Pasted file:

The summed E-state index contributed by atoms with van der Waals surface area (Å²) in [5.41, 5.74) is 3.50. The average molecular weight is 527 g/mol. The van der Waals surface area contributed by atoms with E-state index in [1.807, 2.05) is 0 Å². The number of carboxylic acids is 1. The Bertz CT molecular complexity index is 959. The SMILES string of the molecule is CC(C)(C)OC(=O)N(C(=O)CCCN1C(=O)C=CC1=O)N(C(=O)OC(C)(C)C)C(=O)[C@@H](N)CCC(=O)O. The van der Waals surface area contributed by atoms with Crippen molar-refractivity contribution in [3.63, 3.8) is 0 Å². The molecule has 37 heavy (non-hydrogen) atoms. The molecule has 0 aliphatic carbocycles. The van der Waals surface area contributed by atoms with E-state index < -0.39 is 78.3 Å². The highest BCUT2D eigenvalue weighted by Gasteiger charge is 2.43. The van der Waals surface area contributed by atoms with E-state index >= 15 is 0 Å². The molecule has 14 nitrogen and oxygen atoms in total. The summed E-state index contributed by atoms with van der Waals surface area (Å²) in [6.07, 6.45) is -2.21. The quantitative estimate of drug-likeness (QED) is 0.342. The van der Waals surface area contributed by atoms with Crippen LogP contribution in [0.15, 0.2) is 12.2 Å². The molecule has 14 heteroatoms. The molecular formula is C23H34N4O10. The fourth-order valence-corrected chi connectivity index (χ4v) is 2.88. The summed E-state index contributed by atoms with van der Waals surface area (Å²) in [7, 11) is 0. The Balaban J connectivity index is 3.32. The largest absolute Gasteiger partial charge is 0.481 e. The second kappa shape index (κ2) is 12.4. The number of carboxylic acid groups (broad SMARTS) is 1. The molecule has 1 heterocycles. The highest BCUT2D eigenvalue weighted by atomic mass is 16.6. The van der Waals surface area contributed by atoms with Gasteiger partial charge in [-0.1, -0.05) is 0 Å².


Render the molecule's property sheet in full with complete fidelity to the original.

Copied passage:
The summed E-state index contributed by atoms with van der Waals surface area (Å²) in [5.41, 5.74) is 3.50. The average molecular weight is 527 g/mol. The van der Waals surface area contributed by atoms with E-state index in [1.807, 2.05) is 0 Å². The number of carboxylic acids is 1. The Bertz CT molecular complexity index is 959. The SMILES string of the molecule is CC(C)(C)OC(=O)N(C(=O)CCCN1C(=O)C=CC1=O)N(C(=O)OC(C)(C)C)C(=O)[C@@H](N)CCC(=O)O. The van der Waals surface area contributed by atoms with Crippen molar-refractivity contribution in [3.63, 3.8) is 0 Å². The molecule has 37 heavy (non-hydrogen) atoms. The molecule has 0 aliphatic carbocycles. The van der Waals surface area contributed by atoms with E-state index < -0.39 is 78.3 Å². The highest BCUT2D eigenvalue weighted by Gasteiger charge is 2.43. The van der Waals surface area contributed by atoms with E-state index >= 15 is 0 Å². The molecule has 14 nitrogen and oxygen atoms in total. The summed E-state index contributed by atoms with van der Waals surface area (Å²) in [6.07, 6.45) is -2.21. The quantitative estimate of drug-likeness (QED) is 0.342. The van der Waals surface area contributed by atoms with Crippen LogP contribution in [0.15, 0.2) is 12.2 Å². The molecule has 14 heteroatoms. The molecular formula is C23H34N4O10. The fourth-order valence-corrected chi connectivity index (χ4v) is 2.88. The summed E-state index contributed by atoms with van der Waals surface area (Å²) in [7, 11) is 0. The Balaban J connectivity index is 3.32. The largest absolute Gasteiger partial charge is 0.481 e. The second kappa shape index (κ2) is 12.4. The number of carboxylic acid groups (broad SMARTS) is 1. The molecule has 1 heterocycles. The highest BCUT2D eigenvalue weighted by atomic mass is 16.6. The van der Waals surface area contributed by atoms with Gasteiger partial charge in [-0.1, -0.05) is 0 Å².